The emergency phase has concluded. No longer are stranded residents being plucked off rooftops in Tabasco, Mexico. Yet, the need for water and food remains. Hundreds of thousands of families in the capital of Villahermosa and across the state are still without electricity, running water or access to stores after unusually heavy rains created devastating floods in the area.
American Red Cross CEO Mark Everson and Winnie Romeril, a volunteer with the American Red Cross in upstate New York. Romeril was deployed to support the relief efforts at the request of the Mexican Red Cross. She is bi-lingual and recently finished a short-term assignment with the International Federation of Red Cross and Red Crescent Societies. Winnie Romeril/ARC)
Red Cross workers load supplies into a helicopter and prepare to take them to the survivors of the devastating floods. (Winnie Romeril/ARC)
The solution, according to the Mexican Red Cross, is to give the people more… more water, milk, food, diapers, toilet paper, soap, and, yes, even salsa. This is Mexico, after all.
The plan, initiated by the Red Cross, is to provide the Aztlan communities with enough supplies to meet basic needs of those stranded for up to two weeks.
With one phone call from Colonel Abeldaro Garfias Cazadero to Isaac Oxenhaus—national director of response for the Mexican Red Cross—145 tonnes of water, milk, food and other basic supplies are delivered to military installations at the university, Cardenas and the airport. The sheer pace of emergency items coming into Tabasco—not to mention their speedy delivery into eager outstretched hands—is dizzying.
As of November 14, the Mexican Red Cross mobilized around 6,000 volunteers, while delivering approximately 3,000 tons of humanitarian aid, consisting mainly of food and water. More than 200,000 relief packages were delivered to the hardest hit communities.
Waiting for Flood Waters to Recede
Flood waters are slowly receding. Meanwhile, Mexican Red Cross volunteers continue to sort, record, weigh and load supplies by hand.
I traveled on one helicopter on loan from the state of Nueva Leon loaded with the typical cargo of water and Red Cross subsistence relief packages. Ten minutes after take-off from the makeshift heliport in Ciudad Deportiva sports complex in Villahermosa, we circle a crowd of waving "islanders" and land 150 meters from a roughly constructed shelter on a strip of land where 70 families remain stranded.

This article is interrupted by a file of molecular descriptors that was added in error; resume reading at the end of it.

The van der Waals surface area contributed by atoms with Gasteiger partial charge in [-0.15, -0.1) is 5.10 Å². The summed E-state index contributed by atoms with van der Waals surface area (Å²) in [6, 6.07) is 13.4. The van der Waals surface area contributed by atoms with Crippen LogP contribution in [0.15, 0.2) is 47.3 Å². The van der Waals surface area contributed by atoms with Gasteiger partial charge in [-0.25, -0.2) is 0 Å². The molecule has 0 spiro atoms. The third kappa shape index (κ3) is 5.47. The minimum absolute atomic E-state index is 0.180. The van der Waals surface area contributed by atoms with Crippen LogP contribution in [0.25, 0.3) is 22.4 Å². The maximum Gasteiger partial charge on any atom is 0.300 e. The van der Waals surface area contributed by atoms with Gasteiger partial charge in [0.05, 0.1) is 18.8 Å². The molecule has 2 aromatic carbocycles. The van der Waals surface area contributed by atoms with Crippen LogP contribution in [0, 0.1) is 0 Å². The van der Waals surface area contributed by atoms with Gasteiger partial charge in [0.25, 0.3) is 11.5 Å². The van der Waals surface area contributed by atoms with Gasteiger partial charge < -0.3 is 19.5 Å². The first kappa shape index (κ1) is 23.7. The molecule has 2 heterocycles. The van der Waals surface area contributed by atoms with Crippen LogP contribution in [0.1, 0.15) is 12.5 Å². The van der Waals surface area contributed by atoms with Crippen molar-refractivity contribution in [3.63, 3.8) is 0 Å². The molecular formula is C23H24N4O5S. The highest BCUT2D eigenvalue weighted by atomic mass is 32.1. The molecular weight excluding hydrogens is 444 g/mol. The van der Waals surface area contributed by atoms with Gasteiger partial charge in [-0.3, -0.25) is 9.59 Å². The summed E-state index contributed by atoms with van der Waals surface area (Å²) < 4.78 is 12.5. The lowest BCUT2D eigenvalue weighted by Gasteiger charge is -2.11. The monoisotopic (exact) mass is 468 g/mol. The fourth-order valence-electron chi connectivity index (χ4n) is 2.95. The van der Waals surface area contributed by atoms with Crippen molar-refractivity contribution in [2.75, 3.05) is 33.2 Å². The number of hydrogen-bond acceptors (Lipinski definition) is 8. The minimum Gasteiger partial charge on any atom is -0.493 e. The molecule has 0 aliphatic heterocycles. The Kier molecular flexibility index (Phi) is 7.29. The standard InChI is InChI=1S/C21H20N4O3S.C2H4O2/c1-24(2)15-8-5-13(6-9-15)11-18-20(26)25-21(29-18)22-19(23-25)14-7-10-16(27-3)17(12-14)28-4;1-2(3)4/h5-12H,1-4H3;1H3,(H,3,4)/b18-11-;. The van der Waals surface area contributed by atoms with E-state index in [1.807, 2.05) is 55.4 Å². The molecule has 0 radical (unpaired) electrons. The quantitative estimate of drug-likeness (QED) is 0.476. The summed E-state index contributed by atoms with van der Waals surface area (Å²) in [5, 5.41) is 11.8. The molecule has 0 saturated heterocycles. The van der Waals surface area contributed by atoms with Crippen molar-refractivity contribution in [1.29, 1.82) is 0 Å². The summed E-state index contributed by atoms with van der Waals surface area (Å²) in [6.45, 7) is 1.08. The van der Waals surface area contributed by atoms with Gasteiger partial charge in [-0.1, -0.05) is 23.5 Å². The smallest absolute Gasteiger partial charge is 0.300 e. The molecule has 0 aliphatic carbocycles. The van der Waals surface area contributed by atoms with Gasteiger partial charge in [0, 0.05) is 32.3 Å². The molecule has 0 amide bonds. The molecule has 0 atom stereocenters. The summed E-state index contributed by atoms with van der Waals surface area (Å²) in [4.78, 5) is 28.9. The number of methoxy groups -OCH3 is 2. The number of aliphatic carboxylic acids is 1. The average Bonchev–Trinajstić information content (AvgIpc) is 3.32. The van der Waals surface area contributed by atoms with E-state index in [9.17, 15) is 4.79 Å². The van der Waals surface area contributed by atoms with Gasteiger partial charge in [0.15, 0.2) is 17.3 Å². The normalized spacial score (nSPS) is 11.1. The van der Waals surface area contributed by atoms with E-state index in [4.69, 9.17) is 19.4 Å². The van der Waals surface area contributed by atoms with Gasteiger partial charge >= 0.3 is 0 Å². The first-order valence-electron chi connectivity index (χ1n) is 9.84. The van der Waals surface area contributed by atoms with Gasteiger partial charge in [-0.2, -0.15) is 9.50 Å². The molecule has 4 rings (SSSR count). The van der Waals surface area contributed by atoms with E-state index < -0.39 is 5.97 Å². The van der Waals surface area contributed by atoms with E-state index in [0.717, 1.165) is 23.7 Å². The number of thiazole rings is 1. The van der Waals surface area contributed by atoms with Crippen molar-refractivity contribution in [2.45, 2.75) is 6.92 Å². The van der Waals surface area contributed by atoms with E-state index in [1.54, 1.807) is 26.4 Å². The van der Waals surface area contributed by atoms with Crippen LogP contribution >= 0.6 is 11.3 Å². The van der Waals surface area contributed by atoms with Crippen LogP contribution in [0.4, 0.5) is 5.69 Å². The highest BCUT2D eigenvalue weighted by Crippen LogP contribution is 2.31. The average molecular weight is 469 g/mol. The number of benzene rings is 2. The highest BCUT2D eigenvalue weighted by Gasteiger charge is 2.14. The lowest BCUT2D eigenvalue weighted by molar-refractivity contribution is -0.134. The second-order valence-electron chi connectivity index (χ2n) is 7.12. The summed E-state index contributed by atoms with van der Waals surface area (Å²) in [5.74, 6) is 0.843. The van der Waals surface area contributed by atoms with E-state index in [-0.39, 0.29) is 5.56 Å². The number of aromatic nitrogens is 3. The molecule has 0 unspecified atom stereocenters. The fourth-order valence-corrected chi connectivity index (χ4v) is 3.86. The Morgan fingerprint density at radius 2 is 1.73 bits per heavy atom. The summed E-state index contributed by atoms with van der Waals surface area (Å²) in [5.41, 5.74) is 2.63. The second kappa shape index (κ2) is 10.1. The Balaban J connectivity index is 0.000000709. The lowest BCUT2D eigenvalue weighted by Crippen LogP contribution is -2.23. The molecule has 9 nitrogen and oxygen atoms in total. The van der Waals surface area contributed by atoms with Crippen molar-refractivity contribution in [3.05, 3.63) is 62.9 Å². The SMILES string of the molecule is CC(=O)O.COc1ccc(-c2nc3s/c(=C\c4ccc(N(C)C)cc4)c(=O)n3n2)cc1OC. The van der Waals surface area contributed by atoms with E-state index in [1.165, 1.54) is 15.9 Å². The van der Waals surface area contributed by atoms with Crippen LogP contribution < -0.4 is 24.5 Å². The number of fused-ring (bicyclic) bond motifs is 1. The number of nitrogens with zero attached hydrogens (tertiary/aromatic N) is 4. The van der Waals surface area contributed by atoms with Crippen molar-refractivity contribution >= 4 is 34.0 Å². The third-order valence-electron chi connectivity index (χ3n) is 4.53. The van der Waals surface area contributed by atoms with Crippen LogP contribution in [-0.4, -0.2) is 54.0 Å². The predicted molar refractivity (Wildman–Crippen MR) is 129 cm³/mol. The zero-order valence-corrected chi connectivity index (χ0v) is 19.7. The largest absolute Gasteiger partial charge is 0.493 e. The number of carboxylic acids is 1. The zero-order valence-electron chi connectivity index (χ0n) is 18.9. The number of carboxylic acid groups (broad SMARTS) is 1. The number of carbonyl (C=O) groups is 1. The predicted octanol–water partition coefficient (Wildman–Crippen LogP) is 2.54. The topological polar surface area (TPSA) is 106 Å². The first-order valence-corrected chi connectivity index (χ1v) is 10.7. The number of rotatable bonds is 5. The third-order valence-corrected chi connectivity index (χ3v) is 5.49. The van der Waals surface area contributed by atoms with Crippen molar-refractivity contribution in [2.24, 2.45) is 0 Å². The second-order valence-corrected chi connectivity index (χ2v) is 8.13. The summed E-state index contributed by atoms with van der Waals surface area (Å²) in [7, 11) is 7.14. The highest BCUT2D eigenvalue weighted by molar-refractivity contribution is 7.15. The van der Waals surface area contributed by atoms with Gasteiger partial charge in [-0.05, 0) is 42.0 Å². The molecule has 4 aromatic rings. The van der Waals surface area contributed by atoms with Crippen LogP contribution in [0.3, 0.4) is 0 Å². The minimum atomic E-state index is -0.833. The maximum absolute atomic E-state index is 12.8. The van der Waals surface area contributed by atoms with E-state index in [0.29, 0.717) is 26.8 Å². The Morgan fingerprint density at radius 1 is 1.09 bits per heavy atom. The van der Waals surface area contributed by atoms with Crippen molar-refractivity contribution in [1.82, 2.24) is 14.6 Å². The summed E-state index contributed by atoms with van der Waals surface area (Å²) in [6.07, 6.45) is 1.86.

The men of the community help to off-load supplies, while the women rush to me to ask for milk and mattresses. The helicopter touches down for around five minutes as human chains of Red Cross, Federal Police, Civil Protection and other volunteers rush to finish unloading the supplies from the aircraft.
As I pull away when I hear the rotors speeding in preparation for lift off, Georgina Ocuña, one of the local women who greeted our arrival, plants a soft kiss on my cheek and says in a voice barely audible above the churning helicopter blades, "Thank you to the Red Cross for saving us. God bless you all."
You can help those affected by countless crises around the world each year by making a financial gift to the American Red Cross International Response Fund, which will provide immediate relief and long-term support through supplies, technical assistance and other support to help those in need. Please call 1-800-RED CROSS or 1-800-257-7575 (Spanish). Contributions to the International Response Fund may be sent to your local American Red Cross chapter or to the American Red Cross International Response Fund, P.O. Box 37243, Washington, DC 20013. Internet users can make a secure online contribution by visiting www.redcross.org. The American Red Cross honors donor intent. If you wish to designate your donation to a specific disaster please do so at the time of your donation.